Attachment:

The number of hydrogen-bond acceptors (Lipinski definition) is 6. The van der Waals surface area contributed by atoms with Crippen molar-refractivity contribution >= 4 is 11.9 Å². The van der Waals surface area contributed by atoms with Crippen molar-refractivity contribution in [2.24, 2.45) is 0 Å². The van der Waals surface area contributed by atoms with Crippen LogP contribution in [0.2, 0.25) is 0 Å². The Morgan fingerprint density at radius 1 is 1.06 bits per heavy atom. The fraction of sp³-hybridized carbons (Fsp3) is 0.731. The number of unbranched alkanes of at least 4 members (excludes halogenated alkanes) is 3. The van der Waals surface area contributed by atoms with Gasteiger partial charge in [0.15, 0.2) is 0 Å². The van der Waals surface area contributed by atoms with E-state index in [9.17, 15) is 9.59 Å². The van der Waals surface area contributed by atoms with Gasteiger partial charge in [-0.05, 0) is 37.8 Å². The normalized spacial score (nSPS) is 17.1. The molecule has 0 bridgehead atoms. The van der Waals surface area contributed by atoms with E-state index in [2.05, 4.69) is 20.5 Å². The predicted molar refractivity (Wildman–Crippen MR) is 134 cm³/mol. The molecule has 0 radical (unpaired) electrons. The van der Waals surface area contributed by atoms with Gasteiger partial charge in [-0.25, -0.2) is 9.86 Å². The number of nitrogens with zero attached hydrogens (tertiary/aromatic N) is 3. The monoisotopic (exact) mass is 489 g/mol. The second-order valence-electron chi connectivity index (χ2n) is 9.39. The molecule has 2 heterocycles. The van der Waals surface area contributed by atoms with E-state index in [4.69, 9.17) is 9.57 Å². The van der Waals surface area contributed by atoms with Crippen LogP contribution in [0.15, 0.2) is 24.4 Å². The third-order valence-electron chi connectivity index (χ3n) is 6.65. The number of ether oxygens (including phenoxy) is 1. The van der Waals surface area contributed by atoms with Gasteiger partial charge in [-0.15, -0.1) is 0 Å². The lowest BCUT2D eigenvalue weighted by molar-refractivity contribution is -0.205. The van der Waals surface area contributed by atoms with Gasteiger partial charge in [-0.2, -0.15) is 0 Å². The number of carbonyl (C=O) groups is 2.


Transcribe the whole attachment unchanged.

The number of hydrogen-bond acceptors (Lipinski definition) is 6. The van der Waals surface area contributed by atoms with Crippen molar-refractivity contribution >= 4 is 11.9 Å². The van der Waals surface area contributed by atoms with Crippen molar-refractivity contribution in [2.24, 2.45) is 0 Å². The van der Waals surface area contributed by atoms with Crippen LogP contribution in [0.2, 0.25) is 0 Å². The Morgan fingerprint density at radius 1 is 1.06 bits per heavy atom. The fraction of sp³-hybridized carbons (Fsp3) is 0.731. The number of unbranched alkanes of at least 4 members (excludes halogenated alkanes) is 3. The van der Waals surface area contributed by atoms with Gasteiger partial charge in [0.15, 0.2) is 0 Å². The van der Waals surface area contributed by atoms with E-state index in [9.17, 15) is 9.59 Å². The van der Waals surface area contributed by atoms with Gasteiger partial charge in [-0.05, 0) is 37.8 Å². The normalized spacial score (nSPS) is 17.1. The molecule has 0 bridgehead atoms. The van der Waals surface area contributed by atoms with E-state index in [2.05, 4.69) is 20.5 Å². The predicted molar refractivity (Wildman–Crippen MR) is 134 cm³/mol. The molecule has 0 radical (unpaired) electrons. The van der Waals surface area contributed by atoms with Gasteiger partial charge in [-0.25, -0.2) is 9.86 Å². The number of nitrogens with zero attached hydrogens (tertiary/aromatic N) is 3. The monoisotopic (exact) mass is 489 g/mol. The second-order valence-electron chi connectivity index (χ2n) is 9.39. The molecule has 2 heterocycles. The van der Waals surface area contributed by atoms with E-state index in [4.69, 9.17) is 9.57 Å². The van der Waals surface area contributed by atoms with Crippen LogP contribution in [0.15, 0.2) is 24.4 Å². The third-order valence-electron chi connectivity index (χ3n) is 6.65. The number of ether oxygens (including phenoxy) is 1. The van der Waals surface area contributed by atoms with Gasteiger partial charge in [-0.15, -0.1) is 0 Å². The lowest BCUT2D eigenvalue weighted by molar-refractivity contribution is -0.205. The van der Waals surface area contributed by atoms with Gasteiger partial charge in [-0.2, -0.15) is 0 Å². The number of carbonyl (C=O) groups is 2.